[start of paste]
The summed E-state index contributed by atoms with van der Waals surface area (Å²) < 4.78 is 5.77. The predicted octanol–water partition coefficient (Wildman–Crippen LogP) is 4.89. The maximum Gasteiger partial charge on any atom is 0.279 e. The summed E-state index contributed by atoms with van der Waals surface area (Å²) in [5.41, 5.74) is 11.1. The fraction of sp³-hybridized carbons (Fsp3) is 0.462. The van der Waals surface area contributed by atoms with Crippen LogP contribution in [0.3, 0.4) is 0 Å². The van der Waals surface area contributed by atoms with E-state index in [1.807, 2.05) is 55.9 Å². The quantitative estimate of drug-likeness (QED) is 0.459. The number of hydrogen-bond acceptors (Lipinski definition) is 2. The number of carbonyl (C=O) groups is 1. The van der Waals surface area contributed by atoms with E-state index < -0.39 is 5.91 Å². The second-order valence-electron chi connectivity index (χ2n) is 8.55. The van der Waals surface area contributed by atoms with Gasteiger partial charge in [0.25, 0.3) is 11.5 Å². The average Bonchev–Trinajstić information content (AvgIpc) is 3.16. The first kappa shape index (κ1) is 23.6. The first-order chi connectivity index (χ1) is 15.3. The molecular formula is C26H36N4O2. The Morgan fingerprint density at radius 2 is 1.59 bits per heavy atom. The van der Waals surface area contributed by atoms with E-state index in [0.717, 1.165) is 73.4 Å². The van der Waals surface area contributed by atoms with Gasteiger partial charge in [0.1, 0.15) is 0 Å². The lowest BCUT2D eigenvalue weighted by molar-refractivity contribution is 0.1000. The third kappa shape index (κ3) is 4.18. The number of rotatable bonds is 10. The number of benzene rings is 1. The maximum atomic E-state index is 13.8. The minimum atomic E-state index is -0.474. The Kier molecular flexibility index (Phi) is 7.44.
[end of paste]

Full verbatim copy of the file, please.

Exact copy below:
The summed E-state index contributed by atoms with van der Waals surface area (Å²) < 4.78 is 5.77. The predicted octanol–water partition coefficient (Wildman–Crippen LogP) is 4.89. The maximum Gasteiger partial charge on any atom is 0.279 e. The summed E-state index contributed by atoms with van der Waals surface area (Å²) in [5.41, 5.74) is 11.1. The fraction of sp³-hybridized carbons (Fsp3) is 0.462. The van der Waals surface area contributed by atoms with Crippen LogP contribution in [0.3, 0.4) is 0 Å². The van der Waals surface area contributed by atoms with E-state index in [1.807, 2.05) is 55.9 Å². The quantitative estimate of drug-likeness (QED) is 0.459. The number of hydrogen-bond acceptors (Lipinski definition) is 2. The number of carbonyl (C=O) groups is 1. The van der Waals surface area contributed by atoms with E-state index < -0.39 is 5.91 Å². The second-order valence-electron chi connectivity index (χ2n) is 8.55. The van der Waals surface area contributed by atoms with Gasteiger partial charge in [0.25, 0.3) is 11.5 Å². The average Bonchev–Trinajstić information content (AvgIpc) is 3.16. The first kappa shape index (κ1) is 23.6. The first-order chi connectivity index (χ1) is 15.3. The molecular formula is C26H36N4O2. The Morgan fingerprint density at radius 2 is 1.59 bits per heavy atom. The van der Waals surface area contributed by atoms with E-state index in [0.717, 1.165) is 73.4 Å². The van der Waals surface area contributed by atoms with Gasteiger partial charge in [0.1, 0.15) is 0 Å². The lowest BCUT2D eigenvalue weighted by molar-refractivity contribution is 0.1000. The third kappa shape index (κ3) is 4.18. The number of rotatable bonds is 10. The number of benzene rings is 1. The maximum atomic E-state index is 13.8. The minimum atomic E-state index is -0.474. The Kier molecular flexibility index (Phi) is 7.44.